11. mikeh201355

    mikeh201355 Well-Known Member

    With modern sensors having such excellent dynamic range, if you get the exposure right in camera (anyone remember film?) you should really have very little use for Lightroom and the in-camera processors shouls take care of most situations.
    Raw is great for emergency situations but IMO too much is made of this. Which leaves LR as a superb cataloging and digitial management tool.
  12. Roy5051

    Roy5051 Well-Known Member

    Couldn't agree more; perhaps people have just become lazy, thinking that "near enough" will do in-camera, because "we can always sort it out on the computer".

    The use of Raw, of course, is for those uber-enthusiasts who want to be able to correct those mistakes which are not covered by "most situations". I wonder what they did when taking transparencies? Or are they not that old?:)
  13. PhotoEcosse

    PhotoEcosse Well-Known Member

    Threw away 30 out of every 36. Not least because of the amount of "bracketing" we did - half a dozen shots of every scene in the hope that one would be decently exposed. The new-fangled cameras with coupled exposure meters fairly improved the ratio of keepers to discards.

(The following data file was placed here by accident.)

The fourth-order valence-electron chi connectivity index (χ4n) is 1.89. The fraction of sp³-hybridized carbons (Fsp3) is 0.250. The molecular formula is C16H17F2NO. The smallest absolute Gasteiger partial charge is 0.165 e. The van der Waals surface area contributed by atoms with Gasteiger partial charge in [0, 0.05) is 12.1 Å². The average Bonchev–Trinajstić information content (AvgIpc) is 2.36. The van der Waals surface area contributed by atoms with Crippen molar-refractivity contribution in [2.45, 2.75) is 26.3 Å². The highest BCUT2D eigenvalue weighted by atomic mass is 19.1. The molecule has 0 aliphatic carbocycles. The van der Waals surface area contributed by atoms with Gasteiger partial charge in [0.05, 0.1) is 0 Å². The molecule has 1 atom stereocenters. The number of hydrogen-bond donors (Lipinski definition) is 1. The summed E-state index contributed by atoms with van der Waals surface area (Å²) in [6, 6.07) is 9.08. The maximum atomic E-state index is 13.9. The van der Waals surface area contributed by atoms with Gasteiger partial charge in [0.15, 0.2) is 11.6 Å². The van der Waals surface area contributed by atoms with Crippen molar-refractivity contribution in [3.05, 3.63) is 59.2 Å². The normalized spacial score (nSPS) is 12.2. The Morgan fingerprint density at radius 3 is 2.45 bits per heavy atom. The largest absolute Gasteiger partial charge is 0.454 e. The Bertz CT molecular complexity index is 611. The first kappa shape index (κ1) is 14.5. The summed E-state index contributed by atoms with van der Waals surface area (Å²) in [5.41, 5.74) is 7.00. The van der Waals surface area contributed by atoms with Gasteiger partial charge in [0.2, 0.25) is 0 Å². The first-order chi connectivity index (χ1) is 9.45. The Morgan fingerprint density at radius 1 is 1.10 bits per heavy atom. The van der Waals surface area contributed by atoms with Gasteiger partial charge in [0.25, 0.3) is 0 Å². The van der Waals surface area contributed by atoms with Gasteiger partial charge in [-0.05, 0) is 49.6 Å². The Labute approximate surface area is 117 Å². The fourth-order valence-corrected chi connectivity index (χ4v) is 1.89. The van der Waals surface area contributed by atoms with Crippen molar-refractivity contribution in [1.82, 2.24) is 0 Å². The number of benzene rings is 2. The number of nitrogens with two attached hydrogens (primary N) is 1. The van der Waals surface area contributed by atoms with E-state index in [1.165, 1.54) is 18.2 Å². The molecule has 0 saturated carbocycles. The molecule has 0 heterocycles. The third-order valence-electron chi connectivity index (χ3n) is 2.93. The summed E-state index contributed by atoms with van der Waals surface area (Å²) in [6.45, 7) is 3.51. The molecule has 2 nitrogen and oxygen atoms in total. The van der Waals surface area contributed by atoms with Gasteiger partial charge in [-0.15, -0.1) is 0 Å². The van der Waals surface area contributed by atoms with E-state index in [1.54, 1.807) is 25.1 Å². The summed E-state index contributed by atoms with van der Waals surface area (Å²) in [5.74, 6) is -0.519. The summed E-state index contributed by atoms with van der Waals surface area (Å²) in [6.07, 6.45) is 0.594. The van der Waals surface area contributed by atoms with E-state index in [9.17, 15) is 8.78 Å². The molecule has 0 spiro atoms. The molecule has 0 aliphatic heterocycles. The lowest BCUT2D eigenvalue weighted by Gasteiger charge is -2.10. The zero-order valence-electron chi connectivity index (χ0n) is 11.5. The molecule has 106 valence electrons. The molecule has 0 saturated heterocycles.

Last edited: Sep 8, 2014
  14. Benchista

    Benchista Which Tyler

    Yeah quite. The whole concept of "getting it right in camera" is simply nonsense, as transparancy film proves. ;)
  15. mikeh201355

    mikeh201355 Well-Known Member

    The conept isn't nonsense and was always the aim - but in my case with wildly varying degrees of success.
    I was recently looking back at slides of my trip to the Himalayas and was pleasantly surprised how often I got the exposure right: having got used to the 'panacea' of digital post-processing I wonder if I would achieve that now.
  16. PhotoEcosse

    PhotoEcosse Well-Known Member

    Advances in camera technology would help.

    Remember that back in those days, the only exposure guide you had was the one printed on the leaflet inside the film carton - and then your own assessment of what the various quoted weather conditions actually meant. (Plus, of course, your own experience - which probably came to mean more than the printed instructions.)
  17. Alex1994

    Alex1994 Well-Known Member

    What about exposure meters? Surely mikeh201355 isn't that old!